Shock heterogeneity and shock history of the recently found ordinary Csátalja chondrite in Hungary

Akos Kereszturi, Krisztian Fintor, Ildiko Gyollai, Zsolt Kereszty, Mate Szabo, Zoltan Szalai, Helena Walter


Shock impact-produced mineral alterations in two thin sections of the recently found Csátalja H4 ordinary chondrite meteorite are compared. Peak positions of Raman and infrared spectra of mineral clasts show peaks shifted in wavenumber relative to unshocked reference minerals, and both peak shifts and FWHM values seem to correlate to each other. In the less shocked thin section (Csátalja-1) a more monomineralic and homogeneous composition indicate shock pressures of <15 GPa, while the more shocked Csátalja-2 indicates shock pressure in the 15–17 GPa range. The highest identified infrared peak position shifts range between –48 and +28 cm–1 with peak broadening between 60–84 cm–1 in the case of the feldspars, which, together with sulphide globules, were produced by the shock itself. Feldspar spectra could be detected only by FTIR spectroscopy, but in most cases (above the S3 shock level) the mixed type of the pyroxene-feldspar spectra (both peaks in the same spectra) is in agreement with the shock-produced secondary feldspars. These grains are located around crystalline borders, and probably formed by selective melting, due to shock annealing. In reconstruction of the shock history, an early fragmentation by a lower shock effect and a later increased shock level-related vein and melt pocket formation occurred, with subsequent shock annealing; temporal reconstruction of the shock event is possible only in part. The joint usage of Raman and infrared spectroscopy provided useful insights into the shock-produced changes and their spatial inhomogeneity, while shocked feldspar could be better detected by infrared than by the Raman method.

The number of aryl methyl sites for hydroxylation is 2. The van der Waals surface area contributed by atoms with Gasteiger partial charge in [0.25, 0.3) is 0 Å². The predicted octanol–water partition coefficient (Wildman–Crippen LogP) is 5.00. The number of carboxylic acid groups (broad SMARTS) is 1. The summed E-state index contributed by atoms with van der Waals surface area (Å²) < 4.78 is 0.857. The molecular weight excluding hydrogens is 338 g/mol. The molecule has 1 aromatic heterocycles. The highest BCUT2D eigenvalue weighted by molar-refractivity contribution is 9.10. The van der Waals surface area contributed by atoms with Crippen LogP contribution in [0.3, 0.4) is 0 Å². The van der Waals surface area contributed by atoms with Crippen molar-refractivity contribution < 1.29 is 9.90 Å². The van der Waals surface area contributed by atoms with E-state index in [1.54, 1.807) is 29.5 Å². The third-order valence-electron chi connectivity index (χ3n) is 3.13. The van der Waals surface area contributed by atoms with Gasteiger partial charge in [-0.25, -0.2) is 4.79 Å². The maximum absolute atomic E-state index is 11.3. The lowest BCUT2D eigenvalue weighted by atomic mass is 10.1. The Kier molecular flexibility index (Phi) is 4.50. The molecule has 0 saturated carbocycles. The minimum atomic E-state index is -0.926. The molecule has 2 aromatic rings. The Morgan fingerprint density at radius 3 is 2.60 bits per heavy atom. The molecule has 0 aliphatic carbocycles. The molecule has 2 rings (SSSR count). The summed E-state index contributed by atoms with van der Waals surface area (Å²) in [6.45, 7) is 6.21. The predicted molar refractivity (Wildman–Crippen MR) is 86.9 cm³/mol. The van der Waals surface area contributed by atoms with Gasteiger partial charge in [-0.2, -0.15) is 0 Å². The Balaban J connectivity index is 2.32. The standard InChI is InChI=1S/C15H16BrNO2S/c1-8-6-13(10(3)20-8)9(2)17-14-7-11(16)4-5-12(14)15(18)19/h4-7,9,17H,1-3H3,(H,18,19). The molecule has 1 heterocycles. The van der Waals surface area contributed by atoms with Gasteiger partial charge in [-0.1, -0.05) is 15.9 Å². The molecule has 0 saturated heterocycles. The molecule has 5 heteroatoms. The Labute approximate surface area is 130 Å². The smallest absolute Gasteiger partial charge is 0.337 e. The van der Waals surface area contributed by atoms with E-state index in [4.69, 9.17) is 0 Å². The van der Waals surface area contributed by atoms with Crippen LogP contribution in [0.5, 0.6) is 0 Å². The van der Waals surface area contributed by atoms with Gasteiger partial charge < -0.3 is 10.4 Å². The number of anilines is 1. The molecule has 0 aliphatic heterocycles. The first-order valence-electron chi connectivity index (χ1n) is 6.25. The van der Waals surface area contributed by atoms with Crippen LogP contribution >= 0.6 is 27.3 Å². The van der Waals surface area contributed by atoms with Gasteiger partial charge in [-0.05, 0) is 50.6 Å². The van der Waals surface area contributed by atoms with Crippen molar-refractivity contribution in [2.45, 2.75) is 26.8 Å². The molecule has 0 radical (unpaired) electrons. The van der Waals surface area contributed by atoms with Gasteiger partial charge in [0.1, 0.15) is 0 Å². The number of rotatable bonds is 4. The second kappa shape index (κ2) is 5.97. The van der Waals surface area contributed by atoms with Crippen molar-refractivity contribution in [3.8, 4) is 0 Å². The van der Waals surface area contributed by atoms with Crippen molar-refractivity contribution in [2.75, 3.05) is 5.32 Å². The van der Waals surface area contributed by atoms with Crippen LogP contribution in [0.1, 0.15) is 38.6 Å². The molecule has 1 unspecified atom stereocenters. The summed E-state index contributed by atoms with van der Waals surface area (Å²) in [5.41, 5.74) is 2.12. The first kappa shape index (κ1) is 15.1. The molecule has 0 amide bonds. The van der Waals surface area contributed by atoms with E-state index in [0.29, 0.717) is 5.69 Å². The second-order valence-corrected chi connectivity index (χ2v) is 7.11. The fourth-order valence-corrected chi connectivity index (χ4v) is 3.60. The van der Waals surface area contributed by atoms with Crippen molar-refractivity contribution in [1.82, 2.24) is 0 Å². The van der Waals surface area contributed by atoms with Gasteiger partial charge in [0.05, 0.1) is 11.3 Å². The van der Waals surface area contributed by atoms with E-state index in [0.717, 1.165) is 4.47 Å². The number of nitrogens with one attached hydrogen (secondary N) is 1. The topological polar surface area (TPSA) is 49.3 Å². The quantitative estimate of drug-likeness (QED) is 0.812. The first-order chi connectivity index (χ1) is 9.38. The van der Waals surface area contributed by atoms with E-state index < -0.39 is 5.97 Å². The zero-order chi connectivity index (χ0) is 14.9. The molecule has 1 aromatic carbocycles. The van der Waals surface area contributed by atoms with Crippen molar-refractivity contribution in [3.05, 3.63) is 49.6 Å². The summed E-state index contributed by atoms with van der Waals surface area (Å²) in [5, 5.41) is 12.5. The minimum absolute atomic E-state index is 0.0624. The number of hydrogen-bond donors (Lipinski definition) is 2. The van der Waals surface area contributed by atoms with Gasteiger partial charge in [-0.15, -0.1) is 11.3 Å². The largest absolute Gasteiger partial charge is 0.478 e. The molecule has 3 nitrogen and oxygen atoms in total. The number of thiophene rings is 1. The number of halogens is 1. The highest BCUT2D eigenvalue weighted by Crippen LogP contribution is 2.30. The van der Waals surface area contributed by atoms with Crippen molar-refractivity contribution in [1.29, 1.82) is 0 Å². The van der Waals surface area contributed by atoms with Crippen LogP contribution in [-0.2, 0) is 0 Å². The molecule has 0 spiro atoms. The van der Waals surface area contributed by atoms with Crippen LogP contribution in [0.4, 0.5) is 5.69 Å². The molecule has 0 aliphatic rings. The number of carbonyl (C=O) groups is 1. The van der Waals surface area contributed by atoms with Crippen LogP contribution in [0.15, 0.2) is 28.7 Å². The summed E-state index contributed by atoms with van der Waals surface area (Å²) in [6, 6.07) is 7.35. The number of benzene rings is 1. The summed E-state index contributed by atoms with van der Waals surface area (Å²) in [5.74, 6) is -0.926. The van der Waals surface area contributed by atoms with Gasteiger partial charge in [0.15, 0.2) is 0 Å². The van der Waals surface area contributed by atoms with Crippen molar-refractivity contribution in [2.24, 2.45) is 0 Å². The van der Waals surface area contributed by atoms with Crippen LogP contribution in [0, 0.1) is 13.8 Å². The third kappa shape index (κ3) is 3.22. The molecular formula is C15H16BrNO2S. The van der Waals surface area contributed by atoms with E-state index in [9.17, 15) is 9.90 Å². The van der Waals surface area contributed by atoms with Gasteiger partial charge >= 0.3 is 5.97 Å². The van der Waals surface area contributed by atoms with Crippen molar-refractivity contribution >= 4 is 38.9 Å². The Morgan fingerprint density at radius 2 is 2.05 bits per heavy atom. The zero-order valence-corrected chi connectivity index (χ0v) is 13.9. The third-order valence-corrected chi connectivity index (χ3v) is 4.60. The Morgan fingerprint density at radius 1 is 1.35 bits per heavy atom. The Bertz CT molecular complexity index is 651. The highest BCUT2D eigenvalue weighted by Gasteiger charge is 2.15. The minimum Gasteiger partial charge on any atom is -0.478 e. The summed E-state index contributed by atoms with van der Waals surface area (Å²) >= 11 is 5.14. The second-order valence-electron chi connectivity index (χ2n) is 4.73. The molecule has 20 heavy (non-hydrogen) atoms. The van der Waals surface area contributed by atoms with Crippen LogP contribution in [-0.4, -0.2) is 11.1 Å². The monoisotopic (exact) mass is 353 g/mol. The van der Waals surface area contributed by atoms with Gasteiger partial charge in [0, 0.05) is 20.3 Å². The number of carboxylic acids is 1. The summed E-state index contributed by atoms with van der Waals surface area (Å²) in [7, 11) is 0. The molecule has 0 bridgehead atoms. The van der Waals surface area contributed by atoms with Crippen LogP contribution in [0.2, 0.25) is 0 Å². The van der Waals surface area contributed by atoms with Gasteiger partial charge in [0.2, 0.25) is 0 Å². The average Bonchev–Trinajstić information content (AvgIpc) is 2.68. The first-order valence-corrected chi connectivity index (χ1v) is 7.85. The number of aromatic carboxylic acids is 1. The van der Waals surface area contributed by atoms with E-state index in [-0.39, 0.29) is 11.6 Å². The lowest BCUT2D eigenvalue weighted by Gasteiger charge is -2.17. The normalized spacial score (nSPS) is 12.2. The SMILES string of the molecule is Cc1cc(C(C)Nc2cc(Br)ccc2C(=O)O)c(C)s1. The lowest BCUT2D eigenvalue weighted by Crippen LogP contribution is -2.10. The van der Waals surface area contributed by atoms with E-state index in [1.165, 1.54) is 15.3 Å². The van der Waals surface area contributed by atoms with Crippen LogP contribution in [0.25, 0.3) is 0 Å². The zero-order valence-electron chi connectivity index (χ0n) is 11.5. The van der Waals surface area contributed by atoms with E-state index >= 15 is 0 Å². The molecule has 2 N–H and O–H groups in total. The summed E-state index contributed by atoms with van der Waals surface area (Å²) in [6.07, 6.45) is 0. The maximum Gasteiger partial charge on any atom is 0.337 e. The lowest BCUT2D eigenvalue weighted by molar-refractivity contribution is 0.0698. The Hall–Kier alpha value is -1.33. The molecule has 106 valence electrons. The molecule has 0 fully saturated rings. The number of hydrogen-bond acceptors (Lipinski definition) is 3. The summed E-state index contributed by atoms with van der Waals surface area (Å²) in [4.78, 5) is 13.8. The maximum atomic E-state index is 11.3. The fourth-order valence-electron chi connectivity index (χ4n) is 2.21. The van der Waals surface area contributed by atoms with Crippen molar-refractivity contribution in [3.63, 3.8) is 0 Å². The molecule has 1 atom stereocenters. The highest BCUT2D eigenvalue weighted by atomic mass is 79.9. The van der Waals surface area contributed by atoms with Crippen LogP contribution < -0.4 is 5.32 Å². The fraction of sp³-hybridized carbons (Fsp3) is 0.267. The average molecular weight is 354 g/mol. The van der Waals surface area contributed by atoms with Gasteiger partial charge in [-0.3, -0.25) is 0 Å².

meteorite; shock impact alteration; ordinary chondrite; infrared and Raman spectroscopy

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